Torah Weekly

For the week ending 4 June 2022 / 5 Sivan 5782

Parashat Naso

by Rabbi Yaakov Asher Sinclair -
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The Torah assigns the exact Mishkan-related tasks to be performed by the families of Gershon, Kehat, and Merari, the sons of Levi. A census reveals that more than 8,000 men are ready for such service. All those ritually impure are to be sent out of the encampments. If a person, after having sworn in court to the contrary, confesses that he wrongfully retained his neighbor’s property, he must pay an additional fifth of the baseprice of the object and bring a guilt offering as atonement. If the claimant has already passed away without heirs, the payments are made to a kohen. In certain circumstances, a husband who suspects that his wife had been unfaithful brings her to the Temple. A kohen prepares a drink of water mixed with dust from the Temple floor and a special ink that was used for inscribing Hashem’s Name on a piece of parchment. If she is innocent, the potion does not harm her, but, rather, it brings her a blessing of children. If she is guilty, she suffers a supernatural death. A Nazir is one who vows to dedicate himself to G-d for a specific period of time. He must abstain from all grape products, grow his hair and avoid contact with corpses. At the end of this period he shaves his head and brings special offerings. The kohanim are commanded to bless the people. The Mishkan is completed and dedicated on the first day of Nissan in the second year after the Exodus. The prince of each tribe makes a communal gift to help transport the Mishkan, as well as donating identical individual gifts of gold, silver, animal and meal offering.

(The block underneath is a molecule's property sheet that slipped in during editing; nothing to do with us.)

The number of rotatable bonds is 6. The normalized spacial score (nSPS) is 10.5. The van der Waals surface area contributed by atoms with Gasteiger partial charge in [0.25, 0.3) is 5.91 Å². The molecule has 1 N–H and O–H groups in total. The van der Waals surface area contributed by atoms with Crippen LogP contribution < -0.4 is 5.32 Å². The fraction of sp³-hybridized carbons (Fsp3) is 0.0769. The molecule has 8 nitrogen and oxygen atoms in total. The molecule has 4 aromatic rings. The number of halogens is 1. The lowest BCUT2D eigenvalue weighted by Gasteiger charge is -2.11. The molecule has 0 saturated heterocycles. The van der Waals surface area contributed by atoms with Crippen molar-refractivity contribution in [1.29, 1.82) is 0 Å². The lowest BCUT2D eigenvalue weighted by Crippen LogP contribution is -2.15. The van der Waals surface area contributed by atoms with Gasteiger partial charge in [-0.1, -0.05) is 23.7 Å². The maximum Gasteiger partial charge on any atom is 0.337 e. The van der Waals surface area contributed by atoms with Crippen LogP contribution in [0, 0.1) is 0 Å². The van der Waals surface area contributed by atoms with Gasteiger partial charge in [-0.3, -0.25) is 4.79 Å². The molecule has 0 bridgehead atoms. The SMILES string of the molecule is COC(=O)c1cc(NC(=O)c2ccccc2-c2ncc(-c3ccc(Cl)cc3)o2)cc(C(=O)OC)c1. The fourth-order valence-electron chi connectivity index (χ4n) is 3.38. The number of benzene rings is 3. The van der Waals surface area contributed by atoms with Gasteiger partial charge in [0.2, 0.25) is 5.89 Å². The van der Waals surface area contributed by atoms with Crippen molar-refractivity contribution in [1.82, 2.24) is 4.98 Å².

To Be Like the Stars

“He counted them at the word of Hashem...” (4:49)

The first Rashi in the Book of Bamidbar describes that Hashem commanded Moshe to count the Jewish People for the third time. Rashi points out that when something is dear to you, you count it. When something is dear to you, you give it a name. Interestingly the first Rashi in the Book of Shemot is very similar, “Even though He counted them in their lifetimes with their names, again He counts them in their deaths, to show their dearness, that they are like the stars, that Hashem brings them out and in by their number and name.

Why is the fact that the Jewish People are dear to Hashem because we are like the stars?

At the beginning of the Torah it says, “And Hashem made the two great luminaries, the greater luminary to rule the day and the lesser luminary to rule the night — and the stars.” Rashi says, “They were created equal in size, but the moon was reduced in size because it complained and said, ‘It is impossible for two kings to use the same crown.'”

According to the Midrash, the words “and the stars” in the verse mean that “…because He (Hashem) reduced the size of the moon, He made its hosts (the stars) many, to conciliate it.”

In other words, the entire purpose of the creation of the stars was to conciliate the moon, to ‘make it feel better,’ as it were.

The Midrash is telling us that just as the entire creation of the stars was to ‘be there’ for the Moon, so the creation of each one of us is ‘to be there’ for each other. We are dear in Hashem’s eyes when we are “like the stars;” when our entire focus is to raise the spirits of our fellow man.

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